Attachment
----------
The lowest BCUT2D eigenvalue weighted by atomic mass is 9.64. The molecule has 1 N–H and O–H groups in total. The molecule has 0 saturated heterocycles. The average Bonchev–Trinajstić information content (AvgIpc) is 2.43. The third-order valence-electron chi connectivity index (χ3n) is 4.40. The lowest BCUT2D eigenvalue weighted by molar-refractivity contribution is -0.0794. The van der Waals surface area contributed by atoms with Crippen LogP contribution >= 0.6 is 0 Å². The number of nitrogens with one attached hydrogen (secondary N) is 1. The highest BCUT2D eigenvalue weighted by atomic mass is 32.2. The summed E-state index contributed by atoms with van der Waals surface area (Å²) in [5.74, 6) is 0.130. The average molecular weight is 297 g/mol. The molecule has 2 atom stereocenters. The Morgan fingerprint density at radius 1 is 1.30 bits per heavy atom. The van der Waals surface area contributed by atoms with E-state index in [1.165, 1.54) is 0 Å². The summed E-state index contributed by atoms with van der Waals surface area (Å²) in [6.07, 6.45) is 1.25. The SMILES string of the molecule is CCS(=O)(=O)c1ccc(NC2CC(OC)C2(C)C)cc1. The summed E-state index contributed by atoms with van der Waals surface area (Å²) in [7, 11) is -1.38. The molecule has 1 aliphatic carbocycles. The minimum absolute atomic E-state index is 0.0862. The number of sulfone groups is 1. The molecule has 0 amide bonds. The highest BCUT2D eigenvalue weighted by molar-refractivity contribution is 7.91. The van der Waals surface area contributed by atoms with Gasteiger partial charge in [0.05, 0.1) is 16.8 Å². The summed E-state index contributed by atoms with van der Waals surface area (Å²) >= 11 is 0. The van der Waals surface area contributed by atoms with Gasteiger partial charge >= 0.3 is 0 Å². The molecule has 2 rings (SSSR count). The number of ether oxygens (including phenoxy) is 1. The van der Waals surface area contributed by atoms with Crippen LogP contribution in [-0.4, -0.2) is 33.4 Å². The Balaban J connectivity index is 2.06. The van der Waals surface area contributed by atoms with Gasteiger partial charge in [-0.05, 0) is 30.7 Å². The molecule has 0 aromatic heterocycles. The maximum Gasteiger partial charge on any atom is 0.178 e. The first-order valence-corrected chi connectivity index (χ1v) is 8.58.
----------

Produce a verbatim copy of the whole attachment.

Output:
The lowest BCUT2D eigenvalue weighted by atomic mass is 9.64. The molecule has 1 N–H and O–H groups in total. The molecule has 0 saturated heterocycles. The average Bonchev–Trinajstić information content (AvgIpc) is 2.43. The third-order valence-electron chi connectivity index (χ3n) is 4.40. The lowest BCUT2D eigenvalue weighted by molar-refractivity contribution is -0.0794. The van der Waals surface area contributed by atoms with Crippen LogP contribution >= 0.6 is 0 Å². The number of nitrogens with one attached hydrogen (secondary N) is 1. The highest BCUT2D eigenvalue weighted by atomic mass is 32.2. The summed E-state index contributed by atoms with van der Waals surface area (Å²) in [5.74, 6) is 0.130. The average molecular weight is 297 g/mol. The molecule has 2 atom stereocenters. The Morgan fingerprint density at radius 1 is 1.30 bits per heavy atom. The van der Waals surface area contributed by atoms with E-state index in [1.165, 1.54) is 0 Å². The summed E-state index contributed by atoms with van der Waals surface area (Å²) in [6.07, 6.45) is 1.25. The SMILES string of the molecule is CCS(=O)(=O)c1ccc(NC2CC(OC)C2(C)C)cc1. The summed E-state index contributed by atoms with van der Waals surface area (Å²) in [7, 11) is -1.38. The molecule has 1 aliphatic carbocycles. The minimum absolute atomic E-state index is 0.0862. The number of sulfone groups is 1. The molecule has 0 amide bonds. The highest BCUT2D eigenvalue weighted by molar-refractivity contribution is 7.91. The van der Waals surface area contributed by atoms with Gasteiger partial charge in [0.05, 0.1) is 16.8 Å². The summed E-state index contributed by atoms with van der Waals surface area (Å²) >= 11 is 0. The van der Waals surface area contributed by atoms with Gasteiger partial charge >= 0.3 is 0 Å². The molecule has 2 rings (SSSR count). The number of ether oxygens (including phenoxy) is 1. The van der Waals surface area contributed by atoms with Crippen LogP contribution in [-0.4, -0.2) is 33.4 Å². The Balaban J connectivity index is 2.06. The van der Waals surface area contributed by atoms with Gasteiger partial charge in [-0.05, 0) is 30.7 Å². The molecule has 0 aromatic heterocycles. The maximum Gasteiger partial charge on any atom is 0.178 e. The first-order valence-corrected chi connectivity index (χ1v) is 8.58.